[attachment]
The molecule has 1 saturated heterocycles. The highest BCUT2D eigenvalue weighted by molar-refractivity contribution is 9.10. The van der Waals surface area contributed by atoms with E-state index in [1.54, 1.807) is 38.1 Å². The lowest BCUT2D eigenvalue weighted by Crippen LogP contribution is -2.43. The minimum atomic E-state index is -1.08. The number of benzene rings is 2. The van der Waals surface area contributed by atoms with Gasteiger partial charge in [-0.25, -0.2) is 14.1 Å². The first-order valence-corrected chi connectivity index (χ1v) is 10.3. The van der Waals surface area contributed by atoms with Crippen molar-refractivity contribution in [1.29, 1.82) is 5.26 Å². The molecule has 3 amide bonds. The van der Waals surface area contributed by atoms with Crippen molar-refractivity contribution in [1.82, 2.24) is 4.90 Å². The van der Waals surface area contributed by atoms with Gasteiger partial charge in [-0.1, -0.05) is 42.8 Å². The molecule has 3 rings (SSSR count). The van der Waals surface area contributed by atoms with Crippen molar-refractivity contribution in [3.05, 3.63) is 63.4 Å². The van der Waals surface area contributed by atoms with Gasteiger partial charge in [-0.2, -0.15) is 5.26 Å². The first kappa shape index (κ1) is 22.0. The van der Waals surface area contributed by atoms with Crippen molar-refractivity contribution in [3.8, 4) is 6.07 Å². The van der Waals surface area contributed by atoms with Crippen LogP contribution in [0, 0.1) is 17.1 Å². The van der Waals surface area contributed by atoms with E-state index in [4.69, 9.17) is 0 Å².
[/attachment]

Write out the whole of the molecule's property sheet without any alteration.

The molecule has 1 saturated heterocycles. The highest BCUT2D eigenvalue weighted by molar-refractivity contribution is 9.10. The van der Waals surface area contributed by atoms with E-state index in [1.54, 1.807) is 38.1 Å². The lowest BCUT2D eigenvalue weighted by Crippen LogP contribution is -2.43. The minimum atomic E-state index is -1.08. The number of benzene rings is 2. The van der Waals surface area contributed by atoms with Gasteiger partial charge in [-0.25, -0.2) is 14.1 Å². The first-order valence-corrected chi connectivity index (χ1v) is 10.3. The van der Waals surface area contributed by atoms with Crippen molar-refractivity contribution in [1.29, 1.82) is 5.26 Å². The molecule has 3 amide bonds. The van der Waals surface area contributed by atoms with Crippen molar-refractivity contribution in [1.82, 2.24) is 4.90 Å². The van der Waals surface area contributed by atoms with Gasteiger partial charge in [-0.1, -0.05) is 42.8 Å². The molecule has 3 rings (SSSR count). The van der Waals surface area contributed by atoms with Crippen molar-refractivity contribution in [3.05, 3.63) is 63.4 Å². The van der Waals surface area contributed by atoms with Gasteiger partial charge in [-0.2, -0.15) is 5.26 Å². The first kappa shape index (κ1) is 22.0. The van der Waals surface area contributed by atoms with Crippen molar-refractivity contribution in [3.8, 4) is 6.07 Å². The van der Waals surface area contributed by atoms with Crippen LogP contribution in [0, 0.1) is 17.1 Å². The van der Waals surface area contributed by atoms with E-state index in [4.69, 9.17) is 0 Å².